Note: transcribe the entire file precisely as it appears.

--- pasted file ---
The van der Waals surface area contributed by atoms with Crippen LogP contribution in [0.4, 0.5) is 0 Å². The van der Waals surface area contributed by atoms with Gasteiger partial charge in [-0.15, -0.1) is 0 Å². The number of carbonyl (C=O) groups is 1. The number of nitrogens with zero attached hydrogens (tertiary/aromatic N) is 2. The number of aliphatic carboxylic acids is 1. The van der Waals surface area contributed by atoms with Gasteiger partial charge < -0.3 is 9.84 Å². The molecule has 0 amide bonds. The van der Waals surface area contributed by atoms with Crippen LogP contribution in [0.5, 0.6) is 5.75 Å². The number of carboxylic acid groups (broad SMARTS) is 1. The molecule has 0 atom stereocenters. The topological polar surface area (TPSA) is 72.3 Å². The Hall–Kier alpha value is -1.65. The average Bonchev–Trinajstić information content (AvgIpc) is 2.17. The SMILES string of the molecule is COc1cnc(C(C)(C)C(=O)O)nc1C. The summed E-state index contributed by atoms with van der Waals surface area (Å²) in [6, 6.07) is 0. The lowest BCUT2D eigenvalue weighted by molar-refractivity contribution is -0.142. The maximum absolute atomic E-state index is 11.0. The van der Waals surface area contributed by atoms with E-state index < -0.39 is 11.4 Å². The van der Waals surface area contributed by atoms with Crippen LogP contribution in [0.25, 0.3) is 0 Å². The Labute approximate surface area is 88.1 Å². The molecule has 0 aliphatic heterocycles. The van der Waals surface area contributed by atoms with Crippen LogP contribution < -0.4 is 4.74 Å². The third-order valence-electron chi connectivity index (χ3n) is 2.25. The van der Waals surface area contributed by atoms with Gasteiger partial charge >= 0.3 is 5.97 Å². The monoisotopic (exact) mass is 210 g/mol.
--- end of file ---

The van der Waals surface area contributed by atoms with Crippen LogP contribution in [0.4, 0.5) is 0 Å². The van der Waals surface area contributed by atoms with Gasteiger partial charge in [-0.15, -0.1) is 0 Å². The number of carbonyl (C=O) groups is 1. The number of nitrogens with zero attached hydrogens (tertiary/aromatic N) is 2. The number of aliphatic carboxylic acids is 1. The van der Waals surface area contributed by atoms with Gasteiger partial charge < -0.3 is 9.84 Å². The molecule has 0 amide bonds. The van der Waals surface area contributed by atoms with Crippen LogP contribution in [0.5, 0.6) is 5.75 Å². The number of carboxylic acid groups (broad SMARTS) is 1. The molecule has 0 atom stereocenters. The topological polar surface area (TPSA) is 72.3 Å². The Hall–Kier alpha value is -1.65. The average Bonchev–Trinajstić information content (AvgIpc) is 2.17. The SMILES string of the molecule is COc1cnc(C(C)(C)C(=O)O)nc1C. The summed E-state index contributed by atoms with van der Waals surface area (Å²) in [6, 6.07) is 0. The lowest BCUT2D eigenvalue weighted by molar-refractivity contribution is -0.142. The maximum absolute atomic E-state index is 11.0. The van der Waals surface area contributed by atoms with E-state index < -0.39 is 11.4 Å². The van der Waals surface area contributed by atoms with Crippen LogP contribution in [0.25, 0.3) is 0 Å². The Labute approximate surface area is 88.1 Å². The molecule has 0 aliphatic heterocycles. The van der Waals surface area contributed by atoms with Crippen LogP contribution < -0.4 is 4.74 Å². The third-order valence-electron chi connectivity index (χ3n) is 2.25. The van der Waals surface area contributed by atoms with Gasteiger partial charge >= 0.3 is 5.97 Å². The monoisotopic (exact) mass is 210 g/mol.